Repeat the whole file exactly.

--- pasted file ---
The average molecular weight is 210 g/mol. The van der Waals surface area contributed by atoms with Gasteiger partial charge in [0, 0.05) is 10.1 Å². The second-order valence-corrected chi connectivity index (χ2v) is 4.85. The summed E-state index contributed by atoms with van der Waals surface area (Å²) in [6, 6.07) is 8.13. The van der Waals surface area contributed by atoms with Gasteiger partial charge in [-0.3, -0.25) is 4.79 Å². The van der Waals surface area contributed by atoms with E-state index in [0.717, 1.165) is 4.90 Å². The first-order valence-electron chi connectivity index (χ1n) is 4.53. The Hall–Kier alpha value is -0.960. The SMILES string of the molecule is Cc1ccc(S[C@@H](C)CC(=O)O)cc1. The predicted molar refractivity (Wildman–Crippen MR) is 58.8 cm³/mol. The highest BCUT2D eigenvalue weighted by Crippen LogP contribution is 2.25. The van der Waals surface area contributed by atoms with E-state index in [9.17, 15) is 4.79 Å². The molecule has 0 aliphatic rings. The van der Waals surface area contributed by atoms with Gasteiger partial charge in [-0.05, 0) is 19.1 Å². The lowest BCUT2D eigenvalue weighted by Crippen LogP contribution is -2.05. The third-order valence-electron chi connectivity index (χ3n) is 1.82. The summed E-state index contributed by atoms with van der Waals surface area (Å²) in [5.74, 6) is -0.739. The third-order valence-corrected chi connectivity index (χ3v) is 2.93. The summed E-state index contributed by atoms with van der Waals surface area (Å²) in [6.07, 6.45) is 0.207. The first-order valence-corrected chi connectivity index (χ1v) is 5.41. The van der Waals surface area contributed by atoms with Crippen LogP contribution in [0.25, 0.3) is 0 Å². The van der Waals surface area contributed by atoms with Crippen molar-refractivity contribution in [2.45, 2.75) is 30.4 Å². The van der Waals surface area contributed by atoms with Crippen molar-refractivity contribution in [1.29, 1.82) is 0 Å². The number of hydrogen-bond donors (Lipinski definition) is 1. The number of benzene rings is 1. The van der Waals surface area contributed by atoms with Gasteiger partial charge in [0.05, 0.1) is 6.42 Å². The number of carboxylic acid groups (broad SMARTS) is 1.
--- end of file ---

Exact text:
The average molecular weight is 210 g/mol. The van der Waals surface area contributed by atoms with Gasteiger partial charge in [0, 0.05) is 10.1 Å². The second-order valence-corrected chi connectivity index (χ2v) is 4.85. The summed E-state index contributed by atoms with van der Waals surface area (Å²) in [6, 6.07) is 8.13. The van der Waals surface area contributed by atoms with Gasteiger partial charge in [-0.3, -0.25) is 4.79 Å². The van der Waals surface area contributed by atoms with E-state index in [0.717, 1.165) is 4.90 Å². The first-order valence-electron chi connectivity index (χ1n) is 4.53. The Hall–Kier alpha value is -0.960. The SMILES string of the molecule is Cc1ccc(S[C@@H](C)CC(=O)O)cc1. The predicted molar refractivity (Wildman–Crippen MR) is 58.8 cm³/mol. The highest BCUT2D eigenvalue weighted by Crippen LogP contribution is 2.25. The van der Waals surface area contributed by atoms with E-state index in [9.17, 15) is 4.79 Å². The molecule has 0 aliphatic rings. The van der Waals surface area contributed by atoms with Gasteiger partial charge in [-0.05, 0) is 19.1 Å². The lowest BCUT2D eigenvalue weighted by Crippen LogP contribution is -2.05. The third-order valence-electron chi connectivity index (χ3n) is 1.82. The summed E-state index contributed by atoms with van der Waals surface area (Å²) in [5.74, 6) is -0.739. The third-order valence-corrected chi connectivity index (χ3v) is 2.93. The summed E-state index contributed by atoms with van der Waals surface area (Å²) in [6.07, 6.45) is 0.207. The first-order valence-corrected chi connectivity index (χ1v) is 5.41. The van der Waals surface area contributed by atoms with Crippen LogP contribution in [0.25, 0.3) is 0 Å². The van der Waals surface area contributed by atoms with Crippen molar-refractivity contribution in [2.45, 2.75) is 30.4 Å². The van der Waals surface area contributed by atoms with Crippen molar-refractivity contribution in [1.29, 1.82) is 0 Å². The number of hydrogen-bond donors (Lipinski definition) is 1. The number of benzene rings is 1. The van der Waals surface area contributed by atoms with Gasteiger partial charge in [0.05, 0.1) is 6.42 Å². The number of carboxylic acid groups (broad SMARTS) is 1.